Another 1935 Series note, this a $5 French note with a serial number reading “F000010,” is offered as Lot 152. Again certified by LCG, this time as Choice Uncirculated-64 PPQ, the note is described by Verret as “very scarce and so attractive.” It’s expected to bring $12,500-$15,000.
Also issued in 1935 (although not with the Bank of Canada’s inaugural 1935 Series), a $25 commemorative note, also in French, will cross the block as Lot 157. With a serial number of “F002643,” this note is certified as About Uncirculated-55 by LCG with “minor restorations” noted.
“The note is bright with great centring and vibrant colours,” said Verret, who called it a “spectacular full-bodied and full-coloured issue – a must for the high-end collector or investor.”
It’s estimated at $22,500-$25,000.
SCARCE & RARE CENTS
In Canadian coinage, an 1859 “Near 9” cent in brass – described by Verret as “very rare” – will cross the block as Lot 441A.
Certified as Very Fine-20 by Numismatic Guaranty Corp., the coin is an “attractive circulated example with nice yellow colour” and “totally problem-free,” Verret added.
“A superior example and rarely offered in our auctions, this coin presents an important opportunity for registry set collectors.”
It’s expected to bring $35,000-$37,500.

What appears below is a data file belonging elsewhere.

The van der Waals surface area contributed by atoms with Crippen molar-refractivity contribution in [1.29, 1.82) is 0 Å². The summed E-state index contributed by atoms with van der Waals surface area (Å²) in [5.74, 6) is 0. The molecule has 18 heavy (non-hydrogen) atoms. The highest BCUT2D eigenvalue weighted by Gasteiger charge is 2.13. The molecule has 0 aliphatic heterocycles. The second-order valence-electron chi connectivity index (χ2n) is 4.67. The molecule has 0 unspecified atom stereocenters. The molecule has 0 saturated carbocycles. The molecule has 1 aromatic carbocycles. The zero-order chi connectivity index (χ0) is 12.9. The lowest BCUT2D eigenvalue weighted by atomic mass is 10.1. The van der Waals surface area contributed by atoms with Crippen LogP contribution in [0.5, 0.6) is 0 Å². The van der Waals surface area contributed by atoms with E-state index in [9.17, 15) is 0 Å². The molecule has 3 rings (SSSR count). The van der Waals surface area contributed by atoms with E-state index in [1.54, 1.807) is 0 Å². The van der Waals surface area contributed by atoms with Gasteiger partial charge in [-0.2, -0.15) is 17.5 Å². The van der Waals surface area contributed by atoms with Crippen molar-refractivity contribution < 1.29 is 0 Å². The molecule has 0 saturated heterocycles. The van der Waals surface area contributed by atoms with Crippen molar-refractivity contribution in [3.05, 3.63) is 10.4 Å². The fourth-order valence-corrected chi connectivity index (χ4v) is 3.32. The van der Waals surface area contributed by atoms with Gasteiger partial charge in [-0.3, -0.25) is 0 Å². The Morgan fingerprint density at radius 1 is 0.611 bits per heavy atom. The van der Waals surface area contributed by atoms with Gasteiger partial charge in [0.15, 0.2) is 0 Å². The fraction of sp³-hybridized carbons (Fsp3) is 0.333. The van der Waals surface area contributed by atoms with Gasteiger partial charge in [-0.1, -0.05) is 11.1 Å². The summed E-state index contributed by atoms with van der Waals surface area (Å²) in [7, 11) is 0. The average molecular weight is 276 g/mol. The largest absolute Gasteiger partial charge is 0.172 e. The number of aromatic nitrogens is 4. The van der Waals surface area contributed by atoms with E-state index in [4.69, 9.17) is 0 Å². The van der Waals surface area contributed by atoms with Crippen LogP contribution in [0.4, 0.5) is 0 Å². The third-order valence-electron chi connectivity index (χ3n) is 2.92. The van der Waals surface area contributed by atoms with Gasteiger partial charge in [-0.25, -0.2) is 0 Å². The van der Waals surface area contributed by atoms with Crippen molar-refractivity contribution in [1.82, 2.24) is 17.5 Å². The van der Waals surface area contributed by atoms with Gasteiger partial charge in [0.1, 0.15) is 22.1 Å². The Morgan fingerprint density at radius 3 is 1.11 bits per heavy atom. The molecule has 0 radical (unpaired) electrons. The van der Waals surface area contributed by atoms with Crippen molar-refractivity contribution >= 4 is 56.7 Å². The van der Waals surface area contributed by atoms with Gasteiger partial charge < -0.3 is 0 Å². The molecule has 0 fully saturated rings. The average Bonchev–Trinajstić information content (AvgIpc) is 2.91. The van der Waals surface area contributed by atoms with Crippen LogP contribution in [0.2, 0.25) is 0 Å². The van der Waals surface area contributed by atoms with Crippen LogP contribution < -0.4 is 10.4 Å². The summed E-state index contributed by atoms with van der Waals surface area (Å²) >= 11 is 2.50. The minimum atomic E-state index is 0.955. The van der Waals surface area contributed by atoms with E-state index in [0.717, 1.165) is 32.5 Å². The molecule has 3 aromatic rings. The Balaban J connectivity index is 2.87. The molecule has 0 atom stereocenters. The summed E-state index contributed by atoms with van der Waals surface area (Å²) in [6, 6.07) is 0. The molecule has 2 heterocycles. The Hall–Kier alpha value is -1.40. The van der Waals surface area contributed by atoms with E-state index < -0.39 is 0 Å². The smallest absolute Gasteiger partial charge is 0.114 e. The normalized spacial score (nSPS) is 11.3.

Auctioneers are also offering what they call “two extremely scarce small cent pieces.”
The first, Lot 470, is a 1921 cent in Mint State-65 Red from International Coin Certification Service (ICCS).
“It’s an exceptional example with superb lustre, and very scarce this nice,” said Verret, who added the estimate is set at $4,000-$8,000.
A similar example – also in ICCS Mint State-65 Red – sold for $6,545 (including buyer’s premium) as Lot 355 of TCNC’s recent New Year’s Sale.
Another cent, dated 1922 and also certified as Mint State-65 Red by ICCS, is offered as Lot 471. A key-date example with “golden perimeter tones, 85 per cent red and fully lustrous,” it’s expected to bring $10,000-$15,000.
Rounding out the highlights is a trio of $1 varieties tucked among what Verret called an “attractive selection of dollars.”
A rare 1982 $1 “Upset Dies” variety – struck to commemorate Canada’s renewed Constitution – will be offered as Lot 784. In Mint State-66 from Professional Coin Grading Service (PCGS) – tied for the highest-graded example from any grading service – the seldom-seen variety is expected to bring $17,500-$20,000.
“It’s a spectacular example, pristine in all forms, with a light cameo finish,” said Verret.
A scarce 1935 $1 “Short Water Lines” variety is also offered as Lot 728. Certified as Mint State-65 by ICCS, the coin is tied for the second finest known example – “beat by just a single MS-66 example, which arguably lacks the eye-appeal and lustre of this unprecedented rarity,” Verret said.
“This frosty bright white gem exhibits nearly unmarked fields and intense cartwheel lustre that dances across every part of the coin virtually uninterrupted,” he added. “This variety is extremely difficult to acquire in any grade, with high-end examples rarely hitting the marketplace. The opportunity to own this gem example is sure to excite specialists and silver dollar connoisseurs who strive for rarity and quality.”
It’s estimated at $1,000-$2,000.
Rounding out the highlights is a 1947 $1 “Pointed 7 with Dot” variety offered as Lot 754. In ICCS Mint State-63, this example also exhibits “excellent eye-appeal,” Verret said, and the estimate is set at $4,000-$5,000.